Web servers that do not finish their calculations immediately must implement a mechanism for returning results to the user. Notification by email may be provided as an option, but an alternative that returns a web link at the time of data submission, which the user can then bookmark and access at a later time, is required. This link should ideally report the status of the job (queued, running, finished). Websites that use a guest login will not be approved. Note that uploaded data and the results of analysis for each user must be private and not viewable by other users.
The website should be supported by an extensive help section or tutorial that guides the user through the submission process, contains details about input file formats and parameters, and importantly, explains the meaning of the output. Whenever possible, the help pages should link to dynamic output examples similar to those provided by the website.
Any proposal for a web server that is predictive must include details on validation of predictions from new data not used in training. N-fold cross validation methods will not be considered sufficient. Details should include the size and composition of the validation data set (number of positive and negative cases), and several measures of predictive performance, including sensitivity, specificity and precision. Proposals are regularly rejected for lack of adequate prediction validation information.
Websites not clearly designed to accept and analyze user-submitted data will be rejected. This applies to those established primarily for lookup or exploration in a data set, or serve the function of ‘data aggregators’. Authors of websites that provide novel data should consider the NAR Database Issue as a possible venue (see the instructions at http://www.oxfordjournals.org/our_journals/nar/for_authors/msprep_database.html).
Proposals that describe a new analysis method are generally not appropriate for the Web Server issue because limited space makes adequate method description and validation problematic. Authors of such methods might instead consider sending their manuscript to NAR as a regular computational biology paper (see the instructions for authors at http://www.oxfordjournals.org/our_journals/nar/for_authors/criteria_scope.html#Computational%20Biology).
Special Emphasis for 2013
For the 2013 issue the topics of special emphasis will be analysis of next-generation sequencing data, network and pathway analysis; and biological text mining.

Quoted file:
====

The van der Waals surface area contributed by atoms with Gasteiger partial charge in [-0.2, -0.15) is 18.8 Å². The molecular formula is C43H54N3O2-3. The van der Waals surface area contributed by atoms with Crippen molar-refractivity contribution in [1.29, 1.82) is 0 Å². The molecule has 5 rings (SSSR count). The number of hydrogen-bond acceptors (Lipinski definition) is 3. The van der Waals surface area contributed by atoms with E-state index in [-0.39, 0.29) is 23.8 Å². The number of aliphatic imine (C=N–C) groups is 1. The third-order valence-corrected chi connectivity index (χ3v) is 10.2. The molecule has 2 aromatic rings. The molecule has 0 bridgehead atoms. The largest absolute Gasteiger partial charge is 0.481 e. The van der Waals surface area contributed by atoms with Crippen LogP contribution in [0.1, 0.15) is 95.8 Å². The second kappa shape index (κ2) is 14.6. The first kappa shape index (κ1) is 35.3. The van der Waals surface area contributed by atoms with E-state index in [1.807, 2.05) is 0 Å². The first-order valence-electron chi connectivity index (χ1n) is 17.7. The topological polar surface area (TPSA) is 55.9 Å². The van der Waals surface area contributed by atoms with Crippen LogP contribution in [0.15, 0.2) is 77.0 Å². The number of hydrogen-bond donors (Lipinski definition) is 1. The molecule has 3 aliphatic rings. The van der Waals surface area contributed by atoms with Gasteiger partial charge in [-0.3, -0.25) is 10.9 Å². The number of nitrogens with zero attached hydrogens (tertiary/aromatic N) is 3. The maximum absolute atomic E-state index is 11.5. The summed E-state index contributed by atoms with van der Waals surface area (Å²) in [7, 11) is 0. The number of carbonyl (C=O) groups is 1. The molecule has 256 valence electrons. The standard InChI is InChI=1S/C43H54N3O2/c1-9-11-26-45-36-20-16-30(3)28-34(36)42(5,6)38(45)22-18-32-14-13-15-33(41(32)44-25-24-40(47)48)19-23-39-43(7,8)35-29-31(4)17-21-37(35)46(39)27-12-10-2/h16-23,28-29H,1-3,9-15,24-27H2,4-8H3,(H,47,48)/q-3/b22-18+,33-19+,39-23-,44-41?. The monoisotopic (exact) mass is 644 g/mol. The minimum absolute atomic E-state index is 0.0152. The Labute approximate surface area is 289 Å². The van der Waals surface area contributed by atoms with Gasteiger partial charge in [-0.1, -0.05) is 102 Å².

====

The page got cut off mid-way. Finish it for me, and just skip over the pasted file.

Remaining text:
Deadlines for 2013
Authors wishing to submit manuscripts for the 2013 Web Server issue must submit their one page proposal along with the URL address of the fully functional website to email@example.com by 31 December 2012. Detailed instructions and requirements are presented at http://www.oxfordjournals.org/nar/for_authors/submission_webserver.html. This information should be consulted before sending in the summary. The deadline for submission of articles is 31 January 2013.
Requirement for References Links
Manuscripts submitted for the 2013 issue must format their References section to include active links to electronic versions of the cited papers, including links to PubMed, PubMed Central and a DOI link. Instructions for incorporating these links into the manuscript are presented at http://www.oxfordjournals.org/nar/for_authors/submission_webserver.html.
The Web Server issue would not be possible without the work of the many scientists and programmers who have provided us with outstanding, freely available web resources, and the conscientious efforts of literally hundreds of reviewers.
My work was made possible only by the dedicated editorial assistance of Fay Oppenheim. Thank you. Thanks also to Jasmin Coulombe-Huntington and Han Hu, senior PhD students in the Boston University Bioinformatics Program, for their outstanding assistance in evaluating the proposal websites. Additional thanks to Martine Bernardes-Silva, Editorial Manager, NAR, who has provided frequent, cheerful assistance. Thanks also to Jennifer Boyd, and the staff at Oxford University Press.